The “District of Innovation” designation aims to give school districts in Texas more local control. The Aldine ISD Board of Trustees at the Oct. 18 meeting unanimously passed a resolution to start the research process.
The state created the District of Innovation (DoI) program during the 2015 legislative session under House Bill 1842.
According to the Texas Education Agency (TEA), the designation allows districts more flexibility in a number of items including educator certification, teacher contracts, school calendars and class sizes.
For example, having the DoI designation could allow the District to hire professionals with industry experience but without a teaching certification.
“This would allow individuals with a lot of practical experience in industry to help teach students who are enrolled in one of the Career and Technical Education programs,” said Superintendent of Schools Dr. Wanda Bamberg. “This is something we couldn’t do before. If someone has 10, 15, 20 years of experience, that should be as notable as a certification or a degree. Individuals thinking of going into teaching now can definitely consider this an option. And this would be a win for our students.”
The designation does not allow districts to exempt in certain areas, including student assessments, curriculum, federal requirements or financial operations. TEA will monitor long-term results. In addition, districts must remain in good academic standing.
Districts of Innovation may choose to seek flexibility in:
- Unique instruction methods
- Class size
- School calendar
- Teacher certification
- Teacher appraisal system
- School attendance
- Budgeting options
“This is an opportunity to shape the future of Aldine,” said Board of Education President Dr. Viola M. García.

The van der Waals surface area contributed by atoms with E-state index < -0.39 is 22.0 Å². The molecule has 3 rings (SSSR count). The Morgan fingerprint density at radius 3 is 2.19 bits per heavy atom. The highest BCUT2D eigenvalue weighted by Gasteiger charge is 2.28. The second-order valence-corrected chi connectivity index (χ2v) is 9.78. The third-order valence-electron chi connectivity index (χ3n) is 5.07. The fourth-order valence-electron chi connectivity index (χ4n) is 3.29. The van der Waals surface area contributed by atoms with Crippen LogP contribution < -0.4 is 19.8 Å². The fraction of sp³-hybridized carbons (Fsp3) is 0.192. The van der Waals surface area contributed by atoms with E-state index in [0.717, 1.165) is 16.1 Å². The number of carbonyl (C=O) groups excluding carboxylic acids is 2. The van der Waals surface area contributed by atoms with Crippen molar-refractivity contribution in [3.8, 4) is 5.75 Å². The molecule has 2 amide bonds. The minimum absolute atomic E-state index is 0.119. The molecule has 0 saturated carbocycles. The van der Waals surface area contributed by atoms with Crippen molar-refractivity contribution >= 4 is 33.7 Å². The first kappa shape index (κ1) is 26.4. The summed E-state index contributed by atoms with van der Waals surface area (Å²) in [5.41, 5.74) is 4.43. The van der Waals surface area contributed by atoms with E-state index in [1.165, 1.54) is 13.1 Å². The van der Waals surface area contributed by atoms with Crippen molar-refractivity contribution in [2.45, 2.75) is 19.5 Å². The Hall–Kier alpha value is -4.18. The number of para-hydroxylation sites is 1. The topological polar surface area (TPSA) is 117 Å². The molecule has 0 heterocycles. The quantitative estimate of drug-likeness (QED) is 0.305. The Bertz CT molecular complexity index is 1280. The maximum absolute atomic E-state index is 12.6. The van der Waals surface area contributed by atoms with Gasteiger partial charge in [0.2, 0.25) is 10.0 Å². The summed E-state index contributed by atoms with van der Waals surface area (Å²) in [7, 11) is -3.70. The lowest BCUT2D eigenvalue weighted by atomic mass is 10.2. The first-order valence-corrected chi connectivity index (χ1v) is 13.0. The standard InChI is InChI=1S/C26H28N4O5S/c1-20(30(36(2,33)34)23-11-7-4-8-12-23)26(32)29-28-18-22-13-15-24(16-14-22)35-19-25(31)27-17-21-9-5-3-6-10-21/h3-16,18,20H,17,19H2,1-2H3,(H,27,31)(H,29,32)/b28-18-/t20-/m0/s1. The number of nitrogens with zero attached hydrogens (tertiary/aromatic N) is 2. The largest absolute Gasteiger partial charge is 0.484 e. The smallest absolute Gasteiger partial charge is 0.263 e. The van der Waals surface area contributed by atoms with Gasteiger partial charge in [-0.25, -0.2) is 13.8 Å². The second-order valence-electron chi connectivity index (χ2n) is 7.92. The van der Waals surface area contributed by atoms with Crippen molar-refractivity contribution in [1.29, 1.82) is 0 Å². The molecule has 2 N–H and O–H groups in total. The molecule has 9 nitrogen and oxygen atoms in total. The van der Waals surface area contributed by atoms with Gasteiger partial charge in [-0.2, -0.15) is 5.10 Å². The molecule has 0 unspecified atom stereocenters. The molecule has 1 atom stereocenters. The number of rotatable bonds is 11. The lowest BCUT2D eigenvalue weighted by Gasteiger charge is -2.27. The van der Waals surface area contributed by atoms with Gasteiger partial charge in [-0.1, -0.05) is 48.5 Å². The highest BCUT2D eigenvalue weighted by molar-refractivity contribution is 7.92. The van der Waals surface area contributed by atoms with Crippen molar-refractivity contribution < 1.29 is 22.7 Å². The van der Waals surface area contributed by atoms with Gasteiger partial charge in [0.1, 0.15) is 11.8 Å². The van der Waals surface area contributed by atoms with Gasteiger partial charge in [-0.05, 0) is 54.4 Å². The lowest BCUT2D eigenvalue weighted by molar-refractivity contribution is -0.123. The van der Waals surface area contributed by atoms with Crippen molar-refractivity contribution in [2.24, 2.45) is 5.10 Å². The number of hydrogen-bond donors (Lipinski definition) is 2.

To become a District of Innovation, the school board held a public hearing and appointed an Innovation Plan Committee to write a comprehensive education plan for the AISD. The plan will include any changes allowed by the designation that the District wants.
Aldine ISD engaged the community to take part in planning of the DoI. The group of nearly 50 was comprised of parents, grandparents, teachers, administrators and business partners. The group held the final DoI community meeting on Feb. 21. The next steps are to have both the District advisory committee and the Board review the District of Innovation plans.
The plan would need to be sent to the Texas education commissioner. The adoption process requires posting the DoI plan for community feedback, majority approval by the committee and two-thirds majority approval by the school board. If approved, the DoI plan would be in effect for up to five years.
The DoI designation, if approved, will allow Aldine ISD more flexibility in class size, teacher certification, school attendance and the teacher appraisal system.
More than 95 school districts in the state have notified TEA that they have adopted a local innovation plan and are designated as Innovation District.
“This is exciting,” said Bamberg. “The Innovation District designation could create incredible opportunities for our students. And that is really the bottom line. We are making decisions about what is best for students.”